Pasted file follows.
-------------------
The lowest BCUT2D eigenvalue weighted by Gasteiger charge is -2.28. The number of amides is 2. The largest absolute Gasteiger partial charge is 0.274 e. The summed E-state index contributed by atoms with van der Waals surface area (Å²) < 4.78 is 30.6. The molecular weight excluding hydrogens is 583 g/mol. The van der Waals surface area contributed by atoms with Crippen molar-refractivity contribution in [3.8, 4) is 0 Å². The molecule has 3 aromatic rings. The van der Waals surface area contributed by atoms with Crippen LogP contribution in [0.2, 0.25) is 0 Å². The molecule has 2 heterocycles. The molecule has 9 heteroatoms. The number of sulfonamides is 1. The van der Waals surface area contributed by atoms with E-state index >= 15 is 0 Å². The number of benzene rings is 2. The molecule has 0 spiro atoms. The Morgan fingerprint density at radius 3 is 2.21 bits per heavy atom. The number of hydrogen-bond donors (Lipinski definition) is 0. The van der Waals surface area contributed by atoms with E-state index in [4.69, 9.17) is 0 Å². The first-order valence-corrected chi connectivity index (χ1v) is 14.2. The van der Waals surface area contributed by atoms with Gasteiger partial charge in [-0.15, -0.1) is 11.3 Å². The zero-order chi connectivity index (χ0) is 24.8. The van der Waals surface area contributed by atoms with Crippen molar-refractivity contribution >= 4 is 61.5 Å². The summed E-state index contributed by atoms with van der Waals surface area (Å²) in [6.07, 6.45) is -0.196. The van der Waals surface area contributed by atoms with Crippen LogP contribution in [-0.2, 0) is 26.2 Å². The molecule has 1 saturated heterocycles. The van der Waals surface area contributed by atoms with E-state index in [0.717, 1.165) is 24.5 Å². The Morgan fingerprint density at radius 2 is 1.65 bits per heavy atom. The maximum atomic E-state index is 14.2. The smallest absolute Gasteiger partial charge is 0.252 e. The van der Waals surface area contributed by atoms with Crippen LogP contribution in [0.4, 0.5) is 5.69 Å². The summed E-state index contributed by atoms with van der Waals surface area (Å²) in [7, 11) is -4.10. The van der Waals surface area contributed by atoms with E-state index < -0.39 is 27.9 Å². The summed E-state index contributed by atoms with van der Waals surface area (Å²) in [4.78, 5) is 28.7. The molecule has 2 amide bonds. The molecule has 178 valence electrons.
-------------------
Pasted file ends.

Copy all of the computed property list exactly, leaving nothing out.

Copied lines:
The lowest BCUT2D eigenvalue weighted by Gasteiger charge is -2.28. The number of amides is 2. The largest absolute Gasteiger partial charge is 0.274 e. The summed E-state index contributed by atoms with van der Waals surface area (Å²) < 4.78 is 30.6. The molecular weight excluding hydrogens is 583 g/mol. The van der Waals surface area contributed by atoms with Crippen molar-refractivity contribution in [3.8, 4) is 0 Å². The molecule has 3 aromatic rings. The van der Waals surface area contributed by atoms with Crippen LogP contribution in [0.2, 0.25) is 0 Å². The molecule has 2 heterocycles. The molecule has 9 heteroatoms. The number of sulfonamides is 1. The van der Waals surface area contributed by atoms with E-state index >= 15 is 0 Å². The number of benzene rings is 2. The molecule has 0 spiro atoms. The Morgan fingerprint density at radius 3 is 2.21 bits per heavy atom. The number of hydrogen-bond donors (Lipinski definition) is 0. The van der Waals surface area contributed by atoms with E-state index in [4.69, 9.17) is 0 Å². The first-order valence-corrected chi connectivity index (χ1v) is 14.2. The van der Waals surface area contributed by atoms with Gasteiger partial charge in [-0.15, -0.1) is 11.3 Å². The zero-order chi connectivity index (χ0) is 24.8. The van der Waals surface area contributed by atoms with Crippen molar-refractivity contribution >= 4 is 61.5 Å². The summed E-state index contributed by atoms with van der Waals surface area (Å²) in [6.07, 6.45) is -0.196. The van der Waals surface area contributed by atoms with Crippen LogP contribution in [-0.2, 0) is 26.2 Å². The molecule has 1 saturated heterocycles. The van der Waals surface area contributed by atoms with E-state index in [0.717, 1.165) is 24.5 Å². The Morgan fingerprint density at radius 2 is 1.65 bits per heavy atom. The maximum atomic E-state index is 14.2. The smallest absolute Gasteiger partial charge is 0.252 e. The van der Waals surface area contributed by atoms with Crippen LogP contribution in [0.4, 0.5) is 5.69 Å². The summed E-state index contributed by atoms with van der Waals surface area (Å²) in [7, 11) is -4.10. The van der Waals surface area contributed by atoms with E-state index < -0.39 is 27.9 Å². The summed E-state index contributed by atoms with van der Waals surface area (Å²) in [4.78, 5) is 28.7. The molecule has 2 amide bonds. The molecule has 178 valence electrons.